Fall 2011

Dialogue | Are there risks associated with the production and consumption of genetically engineered (GE) salmon?

The Food and Drug Administration (FDA) seems poised to approve salmon engineered by AquaBounty Technologies (ABT) using genetic material from an eel-like fish (the ocean pout) and a growth hormone from another species of salmon that will allow the engineered fish to grow twice as fast as conventional salmon.

Because this is the first-ever engineered food animal, the degree of risk is not well understood. Of primary concern is the harm that could result to wild salmon fisheries if GE salmon were to escape confinement. Engineered salmon could also be more allergenic than traditional salmon, and because the FDA is unlikely to require special labeling for GE salmon, consumers will have no way to distinguish it from non-GE salmon.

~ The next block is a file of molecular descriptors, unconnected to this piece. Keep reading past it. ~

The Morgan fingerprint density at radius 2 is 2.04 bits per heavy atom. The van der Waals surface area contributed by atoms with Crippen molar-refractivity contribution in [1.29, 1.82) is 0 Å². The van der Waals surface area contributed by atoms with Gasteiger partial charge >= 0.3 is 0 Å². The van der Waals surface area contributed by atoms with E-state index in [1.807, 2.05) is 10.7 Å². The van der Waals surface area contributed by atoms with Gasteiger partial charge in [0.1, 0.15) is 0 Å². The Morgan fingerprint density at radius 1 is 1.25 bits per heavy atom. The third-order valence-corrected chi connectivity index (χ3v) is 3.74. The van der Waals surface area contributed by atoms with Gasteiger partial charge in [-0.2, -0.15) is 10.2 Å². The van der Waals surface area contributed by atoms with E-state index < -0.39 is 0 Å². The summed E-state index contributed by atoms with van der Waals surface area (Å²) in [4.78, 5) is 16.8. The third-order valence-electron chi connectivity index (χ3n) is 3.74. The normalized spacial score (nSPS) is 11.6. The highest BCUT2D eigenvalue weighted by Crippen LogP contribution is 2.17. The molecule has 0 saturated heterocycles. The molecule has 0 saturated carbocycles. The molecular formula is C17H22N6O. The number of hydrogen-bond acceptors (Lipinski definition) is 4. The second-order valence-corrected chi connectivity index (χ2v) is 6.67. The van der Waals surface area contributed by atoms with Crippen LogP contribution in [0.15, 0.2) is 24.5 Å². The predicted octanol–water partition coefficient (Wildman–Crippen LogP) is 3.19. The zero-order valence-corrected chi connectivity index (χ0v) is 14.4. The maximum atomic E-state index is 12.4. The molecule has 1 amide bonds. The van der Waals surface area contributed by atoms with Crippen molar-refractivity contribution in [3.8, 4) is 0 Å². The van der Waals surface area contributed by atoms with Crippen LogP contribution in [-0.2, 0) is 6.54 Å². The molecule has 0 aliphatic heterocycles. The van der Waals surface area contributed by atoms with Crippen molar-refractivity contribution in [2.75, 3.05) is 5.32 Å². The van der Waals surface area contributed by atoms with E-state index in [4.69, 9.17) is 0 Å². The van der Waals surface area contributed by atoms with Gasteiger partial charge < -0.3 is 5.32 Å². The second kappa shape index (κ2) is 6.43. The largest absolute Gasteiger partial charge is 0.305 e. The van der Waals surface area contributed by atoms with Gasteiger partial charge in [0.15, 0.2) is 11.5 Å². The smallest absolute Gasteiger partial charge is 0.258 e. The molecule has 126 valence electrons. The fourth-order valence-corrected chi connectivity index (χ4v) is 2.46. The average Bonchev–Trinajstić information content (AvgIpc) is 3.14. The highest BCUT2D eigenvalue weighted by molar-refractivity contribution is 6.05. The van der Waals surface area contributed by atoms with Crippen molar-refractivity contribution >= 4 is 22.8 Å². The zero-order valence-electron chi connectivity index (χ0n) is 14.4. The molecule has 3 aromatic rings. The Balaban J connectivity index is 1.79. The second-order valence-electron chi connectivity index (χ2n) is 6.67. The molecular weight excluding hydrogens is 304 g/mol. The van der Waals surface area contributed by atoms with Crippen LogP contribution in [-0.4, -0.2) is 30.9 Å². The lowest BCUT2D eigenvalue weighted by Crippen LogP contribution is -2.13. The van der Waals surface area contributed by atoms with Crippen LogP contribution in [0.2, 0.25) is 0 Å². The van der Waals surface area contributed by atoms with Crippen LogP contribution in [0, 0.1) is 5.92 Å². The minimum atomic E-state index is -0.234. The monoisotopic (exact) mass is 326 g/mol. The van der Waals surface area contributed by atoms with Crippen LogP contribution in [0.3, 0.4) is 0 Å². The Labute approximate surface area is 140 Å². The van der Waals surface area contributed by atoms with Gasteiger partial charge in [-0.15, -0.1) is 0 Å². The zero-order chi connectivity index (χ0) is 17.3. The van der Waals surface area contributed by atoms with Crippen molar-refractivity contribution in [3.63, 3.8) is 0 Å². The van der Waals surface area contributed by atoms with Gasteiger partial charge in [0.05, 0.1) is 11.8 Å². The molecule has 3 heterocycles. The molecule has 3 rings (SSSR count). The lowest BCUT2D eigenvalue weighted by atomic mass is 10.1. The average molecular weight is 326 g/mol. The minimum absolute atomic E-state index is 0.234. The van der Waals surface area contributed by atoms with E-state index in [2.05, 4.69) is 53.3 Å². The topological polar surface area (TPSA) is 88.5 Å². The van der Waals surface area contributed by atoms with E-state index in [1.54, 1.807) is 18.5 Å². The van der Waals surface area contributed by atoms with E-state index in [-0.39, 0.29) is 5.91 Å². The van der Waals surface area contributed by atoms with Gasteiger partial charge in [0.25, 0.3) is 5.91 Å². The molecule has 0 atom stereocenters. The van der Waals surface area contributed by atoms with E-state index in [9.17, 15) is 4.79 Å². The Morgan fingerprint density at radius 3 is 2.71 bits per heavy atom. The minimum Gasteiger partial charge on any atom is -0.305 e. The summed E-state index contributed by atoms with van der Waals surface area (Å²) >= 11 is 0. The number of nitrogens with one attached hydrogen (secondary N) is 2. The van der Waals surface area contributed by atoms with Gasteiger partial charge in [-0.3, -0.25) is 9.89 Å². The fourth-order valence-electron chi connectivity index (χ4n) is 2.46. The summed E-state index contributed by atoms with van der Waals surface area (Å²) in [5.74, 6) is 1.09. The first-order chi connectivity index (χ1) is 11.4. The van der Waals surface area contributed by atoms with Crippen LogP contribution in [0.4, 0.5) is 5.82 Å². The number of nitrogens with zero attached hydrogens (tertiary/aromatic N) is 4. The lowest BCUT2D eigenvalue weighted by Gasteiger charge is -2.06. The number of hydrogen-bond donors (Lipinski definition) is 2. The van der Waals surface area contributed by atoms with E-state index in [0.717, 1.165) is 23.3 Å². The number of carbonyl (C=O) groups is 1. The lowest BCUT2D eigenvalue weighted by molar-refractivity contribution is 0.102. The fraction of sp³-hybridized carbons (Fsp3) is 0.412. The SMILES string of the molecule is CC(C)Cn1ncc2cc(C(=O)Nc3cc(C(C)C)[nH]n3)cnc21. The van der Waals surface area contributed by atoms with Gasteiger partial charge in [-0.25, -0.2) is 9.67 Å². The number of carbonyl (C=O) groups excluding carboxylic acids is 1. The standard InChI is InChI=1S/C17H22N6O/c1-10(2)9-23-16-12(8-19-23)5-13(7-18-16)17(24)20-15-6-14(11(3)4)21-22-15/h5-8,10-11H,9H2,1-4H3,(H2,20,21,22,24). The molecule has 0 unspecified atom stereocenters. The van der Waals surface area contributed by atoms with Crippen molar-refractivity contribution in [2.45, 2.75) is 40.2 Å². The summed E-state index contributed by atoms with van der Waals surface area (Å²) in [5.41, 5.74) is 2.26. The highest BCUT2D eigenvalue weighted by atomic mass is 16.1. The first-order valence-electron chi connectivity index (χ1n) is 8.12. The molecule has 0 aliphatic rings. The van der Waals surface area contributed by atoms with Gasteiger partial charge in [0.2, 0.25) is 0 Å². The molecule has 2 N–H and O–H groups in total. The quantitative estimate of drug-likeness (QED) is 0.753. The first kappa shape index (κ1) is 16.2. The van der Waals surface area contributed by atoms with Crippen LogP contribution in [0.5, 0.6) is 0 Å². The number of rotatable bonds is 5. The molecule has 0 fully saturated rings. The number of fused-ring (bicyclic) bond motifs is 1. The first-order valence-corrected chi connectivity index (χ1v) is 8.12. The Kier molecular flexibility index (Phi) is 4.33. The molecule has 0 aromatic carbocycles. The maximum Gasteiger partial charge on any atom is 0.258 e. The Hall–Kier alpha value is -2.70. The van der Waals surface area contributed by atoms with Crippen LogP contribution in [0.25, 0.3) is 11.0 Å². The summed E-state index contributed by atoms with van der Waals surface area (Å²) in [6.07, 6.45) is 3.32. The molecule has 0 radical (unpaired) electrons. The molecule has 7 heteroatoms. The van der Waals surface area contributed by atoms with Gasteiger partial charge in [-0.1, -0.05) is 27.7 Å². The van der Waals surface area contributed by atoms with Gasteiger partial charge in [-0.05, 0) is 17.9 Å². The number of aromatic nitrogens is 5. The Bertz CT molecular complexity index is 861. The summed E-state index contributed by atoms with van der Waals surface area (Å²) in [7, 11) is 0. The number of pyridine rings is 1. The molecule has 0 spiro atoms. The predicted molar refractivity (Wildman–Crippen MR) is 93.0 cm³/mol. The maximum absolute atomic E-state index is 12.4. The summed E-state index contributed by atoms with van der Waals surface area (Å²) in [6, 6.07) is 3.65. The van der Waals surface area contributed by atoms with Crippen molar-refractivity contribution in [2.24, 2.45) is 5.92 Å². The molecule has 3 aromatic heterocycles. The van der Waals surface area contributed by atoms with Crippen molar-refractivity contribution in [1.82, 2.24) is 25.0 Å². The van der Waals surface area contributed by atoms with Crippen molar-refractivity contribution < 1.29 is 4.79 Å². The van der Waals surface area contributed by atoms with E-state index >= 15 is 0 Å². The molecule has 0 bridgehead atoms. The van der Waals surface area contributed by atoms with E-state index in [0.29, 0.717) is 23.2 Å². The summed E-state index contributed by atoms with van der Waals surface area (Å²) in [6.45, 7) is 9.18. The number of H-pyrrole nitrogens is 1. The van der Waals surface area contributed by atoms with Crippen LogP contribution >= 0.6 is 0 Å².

UCS and others in the scientific community have expressed concerns that these risks have not been properly assessed by either the FDA or ABT. For example, the FDA has yet to complete an environmental impact statement on the risks of GE salmon because it assumes the salmon would not escape ABT’s proposed containment facilities, and does not consider the possibility that future production facilities could lack secure containment.

Because ABT’s application sets a precedent for other GE food animals, it is critical that the FDA rigorously review every possible risk this GE salmon may pose to food supplies and ecosystems.

 

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